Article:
Crime labs morbid state
There is a rapist on the loose somewhere on the Cape, and Michael O’Keefe, first assistant district attorney for Cape Cod and the islands, says he’s pretty sure he knows who it is. But nearly a year after a woman was attacked and sexually assaulted in a home invasion, the prosecutor has been unable to seek an arrest warrant. That’s because the state crime lab, bogged down in a backlog of cases, has yet to complete tests that would tell whether the suspect’s DNA matches semen collected from the victim.
faces own fight for funding.
The crime lab overload is just one snag in a state forensic services system that’s barely above paralysis. Whether it’s DNA testing, the processing of drug samples, or the autopsies that reveal whether a death was mishap or murder, the scientific bench work that can be as crucial to crime fighting as the cop on the beat is in dire straits.
“The best thing you can say about forensic services right now in Massachusetts is that it is substandard,” says Essex County District Attorney Kevin Burke. “Maybe the most accurate thing you can is that it is scandalous.”
Because of staffing shortages, in roughly one quarter of all cases the medical examiner’s office performs only external examinations of bodies, rather than full autopsies. As a consequence, the report said, “there is a significant risk that decisions will be made to not investigate in depth or conduct an autopsy when one may in fact be indicated.”
Conditions at the some of the medical examiner’s satellite offices seem downright gruesome–even for places whose business is dissecting corpses. The report said the Pocasset facility that serves Cape Cod is plagued by falling ceiling tiles, asbestos, and an inadequate drainage system that requires body fluids from autopsies to be gathered in a five-gallon bucket. The report concluded that the facility would “surely fail an inspection by OSHA or any Department of Health” and “would no doubt be closed immediately.” At the Holyoke facility, the report cited “instances in which there have been bodies that have had to be stored in an unrefrigerated condition until cooler space was available.”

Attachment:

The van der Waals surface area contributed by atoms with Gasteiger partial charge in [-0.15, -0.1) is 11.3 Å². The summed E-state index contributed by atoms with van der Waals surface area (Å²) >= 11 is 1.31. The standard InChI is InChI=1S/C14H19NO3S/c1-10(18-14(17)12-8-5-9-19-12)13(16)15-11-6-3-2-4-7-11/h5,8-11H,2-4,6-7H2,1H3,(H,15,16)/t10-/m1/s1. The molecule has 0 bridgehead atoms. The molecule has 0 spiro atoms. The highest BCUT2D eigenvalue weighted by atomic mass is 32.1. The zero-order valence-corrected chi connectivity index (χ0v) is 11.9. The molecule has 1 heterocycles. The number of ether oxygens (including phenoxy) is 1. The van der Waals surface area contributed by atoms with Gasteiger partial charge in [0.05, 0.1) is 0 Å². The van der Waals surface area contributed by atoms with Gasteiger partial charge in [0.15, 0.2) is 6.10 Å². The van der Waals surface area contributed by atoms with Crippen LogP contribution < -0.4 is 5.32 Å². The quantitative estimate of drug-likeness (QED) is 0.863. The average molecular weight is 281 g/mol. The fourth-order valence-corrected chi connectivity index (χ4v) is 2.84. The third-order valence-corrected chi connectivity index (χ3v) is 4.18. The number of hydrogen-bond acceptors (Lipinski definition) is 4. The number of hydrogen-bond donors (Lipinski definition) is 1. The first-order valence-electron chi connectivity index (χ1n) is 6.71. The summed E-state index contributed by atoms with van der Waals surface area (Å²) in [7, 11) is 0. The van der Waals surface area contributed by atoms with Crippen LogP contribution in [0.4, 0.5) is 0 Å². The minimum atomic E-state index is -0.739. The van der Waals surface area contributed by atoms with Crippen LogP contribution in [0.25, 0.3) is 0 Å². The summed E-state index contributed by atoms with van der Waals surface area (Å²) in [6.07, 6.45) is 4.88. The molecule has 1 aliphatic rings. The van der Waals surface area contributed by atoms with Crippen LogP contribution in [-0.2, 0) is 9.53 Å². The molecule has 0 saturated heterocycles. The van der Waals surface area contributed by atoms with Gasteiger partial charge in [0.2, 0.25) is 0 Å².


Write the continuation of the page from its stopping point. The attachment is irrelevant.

“We’ve done what we can,” says Dr. Richard Evans, the state’s chief medical examiner, who says he has pleaded for years for increased funding to no avail. With everything from school financing to health care making claims on state dollars, Evans says he’s come to the conclusion that legislators are “more honed in on helping the living. In other words, I don’t have a constituency out there.”
Except that the living have something very much at stake. Middlesex County District Attorney Martha Coakley says an average of one drug case per month is dismissed at each of the 12 district courts her office works in simply because prosecutors have been unable to obtain lab reports confirming the nature of the seized contraband. And because of the state lab’s rationing of DNA testing, Coakley has been forced to send samples to private labs and foot the bill out of her own strained budget. She spent $35,000 on DNA testing last year, which amounts, she says, to “a salary for a new starting assistant district attorney I can’t hire.”
And then there is the possibility of crimes that prosecutors never discovered because the medical examiner settled for a look–or “view,” in forensic pathology parlance–rather than an autopsy. Coakley’s biggest fear: “that someone’s getting away with murder.”
The medical examiner’s $3.2 million annual budget translates to spending of 56 cents per capita, a quarter the national average of $2 per capita. The state-commissioned report urged an immediate increase in the medical examiner’s budget of $1 million to $1.5 million. The Swift administration has called for a $500,000 increase. The House went along with the boost in its budget for the coming year, but the Senate did not concur, leaving the new funding in doubt.
Massachusetts is not alone in its forensic fiasco. A recent Department of Justice report found that 81 percent of all public DNA testing labs are suffering from delays. And with DNA evidence certain to play a much greater role in criminal prosecution over the coming years, the need for testing will only increase.
But he says that luck can’t last forever. “It’s an accident waiting to happen.”